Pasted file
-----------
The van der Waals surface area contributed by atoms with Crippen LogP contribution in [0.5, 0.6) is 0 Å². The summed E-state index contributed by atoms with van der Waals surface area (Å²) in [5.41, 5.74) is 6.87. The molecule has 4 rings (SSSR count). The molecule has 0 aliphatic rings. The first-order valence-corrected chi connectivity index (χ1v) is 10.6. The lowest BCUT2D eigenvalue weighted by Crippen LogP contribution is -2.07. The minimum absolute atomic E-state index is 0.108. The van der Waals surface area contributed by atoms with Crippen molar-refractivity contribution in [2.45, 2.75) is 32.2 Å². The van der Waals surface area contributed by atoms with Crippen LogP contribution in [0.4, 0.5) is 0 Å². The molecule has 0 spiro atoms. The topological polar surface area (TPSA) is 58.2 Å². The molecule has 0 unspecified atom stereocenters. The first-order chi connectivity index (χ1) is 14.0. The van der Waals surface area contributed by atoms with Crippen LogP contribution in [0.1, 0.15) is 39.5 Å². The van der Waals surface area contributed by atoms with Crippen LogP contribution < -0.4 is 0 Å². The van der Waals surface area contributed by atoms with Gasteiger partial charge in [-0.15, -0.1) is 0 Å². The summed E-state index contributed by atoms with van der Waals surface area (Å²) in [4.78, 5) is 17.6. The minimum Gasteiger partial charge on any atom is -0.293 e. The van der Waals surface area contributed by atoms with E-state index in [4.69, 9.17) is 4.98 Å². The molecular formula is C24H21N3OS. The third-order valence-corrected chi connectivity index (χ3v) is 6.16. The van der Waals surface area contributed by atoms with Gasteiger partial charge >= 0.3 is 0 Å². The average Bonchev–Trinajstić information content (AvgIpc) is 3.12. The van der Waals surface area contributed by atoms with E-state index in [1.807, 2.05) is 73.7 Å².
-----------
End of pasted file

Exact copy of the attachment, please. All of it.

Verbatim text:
The van der Waals surface area contributed by atoms with Crippen LogP contribution in [0.5, 0.6) is 0 Å². The summed E-state index contributed by atoms with van der Waals surface area (Å²) in [5.41, 5.74) is 6.87. The molecule has 4 rings (SSSR count). The molecule has 0 aliphatic rings. The first-order valence-corrected chi connectivity index (χ1v) is 10.6. The lowest BCUT2D eigenvalue weighted by Crippen LogP contribution is -2.07. The minimum absolute atomic E-state index is 0.108. The van der Waals surface area contributed by atoms with Crippen molar-refractivity contribution in [2.45, 2.75) is 32.2 Å². The van der Waals surface area contributed by atoms with Crippen LogP contribution in [0.4, 0.5) is 0 Å². The molecule has 0 spiro atoms. The topological polar surface area (TPSA) is 58.2 Å². The molecule has 0 unspecified atom stereocenters. The first-order chi connectivity index (χ1) is 14.0. The van der Waals surface area contributed by atoms with Crippen LogP contribution in [0.1, 0.15) is 39.5 Å². The van der Waals surface area contributed by atoms with Crippen LogP contribution < -0.4 is 0 Å². The van der Waals surface area contributed by atoms with Gasteiger partial charge in [-0.15, -0.1) is 0 Å². The summed E-state index contributed by atoms with van der Waals surface area (Å²) in [4.78, 5) is 17.6. The minimum Gasteiger partial charge on any atom is -0.293 e. The van der Waals surface area contributed by atoms with E-state index in [4.69, 9.17) is 4.98 Å². The molecular formula is C24H21N3OS. The third-order valence-corrected chi connectivity index (χ3v) is 6.16. The van der Waals surface area contributed by atoms with Gasteiger partial charge >= 0.3 is 0 Å². The average Bonchev–Trinajstić information content (AvgIpc) is 3.12. The van der Waals surface area contributed by atoms with E-state index in [1.807, 2.05) is 73.7 Å².